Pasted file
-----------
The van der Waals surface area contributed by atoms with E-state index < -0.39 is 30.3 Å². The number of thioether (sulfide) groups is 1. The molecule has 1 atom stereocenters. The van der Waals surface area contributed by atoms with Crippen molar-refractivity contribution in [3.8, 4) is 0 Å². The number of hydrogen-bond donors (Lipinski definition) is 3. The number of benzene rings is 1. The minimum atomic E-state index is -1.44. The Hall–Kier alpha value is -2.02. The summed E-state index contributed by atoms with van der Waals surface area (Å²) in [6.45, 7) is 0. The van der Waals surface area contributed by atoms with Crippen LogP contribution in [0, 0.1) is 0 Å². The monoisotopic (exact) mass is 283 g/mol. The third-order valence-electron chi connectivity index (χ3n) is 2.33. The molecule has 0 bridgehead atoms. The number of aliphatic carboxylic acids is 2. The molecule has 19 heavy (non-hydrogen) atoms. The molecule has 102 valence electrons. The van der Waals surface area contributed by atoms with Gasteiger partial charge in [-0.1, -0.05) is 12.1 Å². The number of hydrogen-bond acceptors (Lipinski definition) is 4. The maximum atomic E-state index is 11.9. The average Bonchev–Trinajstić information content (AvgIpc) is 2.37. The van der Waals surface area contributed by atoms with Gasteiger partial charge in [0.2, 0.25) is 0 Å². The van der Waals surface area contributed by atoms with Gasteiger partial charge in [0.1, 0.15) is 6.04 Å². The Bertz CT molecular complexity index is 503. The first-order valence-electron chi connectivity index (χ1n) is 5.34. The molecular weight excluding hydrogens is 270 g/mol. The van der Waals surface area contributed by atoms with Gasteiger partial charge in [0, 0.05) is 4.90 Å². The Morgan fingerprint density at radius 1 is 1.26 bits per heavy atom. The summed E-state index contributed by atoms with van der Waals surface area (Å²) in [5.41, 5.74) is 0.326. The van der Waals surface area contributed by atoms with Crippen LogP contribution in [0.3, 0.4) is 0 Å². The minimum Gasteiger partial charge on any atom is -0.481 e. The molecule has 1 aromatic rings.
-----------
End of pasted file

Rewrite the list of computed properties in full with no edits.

The van der Waals surface area contributed by atoms with E-state index < -0.39 is 30.3 Å². The number of thioether (sulfide) groups is 1. The molecule has 1 atom stereocenters. The van der Waals surface area contributed by atoms with Crippen molar-refractivity contribution in [3.8, 4) is 0 Å². The number of hydrogen-bond donors (Lipinski definition) is 3. The number of benzene rings is 1. The minimum atomic E-state index is -1.44. The Hall–Kier alpha value is -2.02. The summed E-state index contributed by atoms with van der Waals surface area (Å²) in [6.45, 7) is 0. The van der Waals surface area contributed by atoms with Crippen LogP contribution in [0, 0.1) is 0 Å². The monoisotopic (exact) mass is 283 g/mol. The third-order valence-electron chi connectivity index (χ3n) is 2.33. The molecule has 0 bridgehead atoms. The number of aliphatic carboxylic acids is 2. The molecule has 19 heavy (non-hydrogen) atoms. The molecule has 102 valence electrons. The van der Waals surface area contributed by atoms with Gasteiger partial charge in [-0.1, -0.05) is 12.1 Å². The number of hydrogen-bond acceptors (Lipinski definition) is 4. The maximum atomic E-state index is 11.9. The average Bonchev–Trinajstić information content (AvgIpc) is 2.37. The van der Waals surface area contributed by atoms with Gasteiger partial charge in [0.2, 0.25) is 0 Å². The van der Waals surface area contributed by atoms with Gasteiger partial charge in [0.1, 0.15) is 6.04 Å². The Bertz CT molecular complexity index is 503. The first-order valence-electron chi connectivity index (χ1n) is 5.34. The molecular weight excluding hydrogens is 270 g/mol. The van der Waals surface area contributed by atoms with Gasteiger partial charge in [0, 0.05) is 4.90 Å². The Morgan fingerprint density at radius 1 is 1.26 bits per heavy atom. The summed E-state index contributed by atoms with van der Waals surface area (Å²) in [5.41, 5.74) is 0.326. The van der Waals surface area contributed by atoms with Crippen LogP contribution in [0.3, 0.4) is 0 Å². The minimum Gasteiger partial charge on any atom is -0.481 e. The molecule has 1 aromatic rings.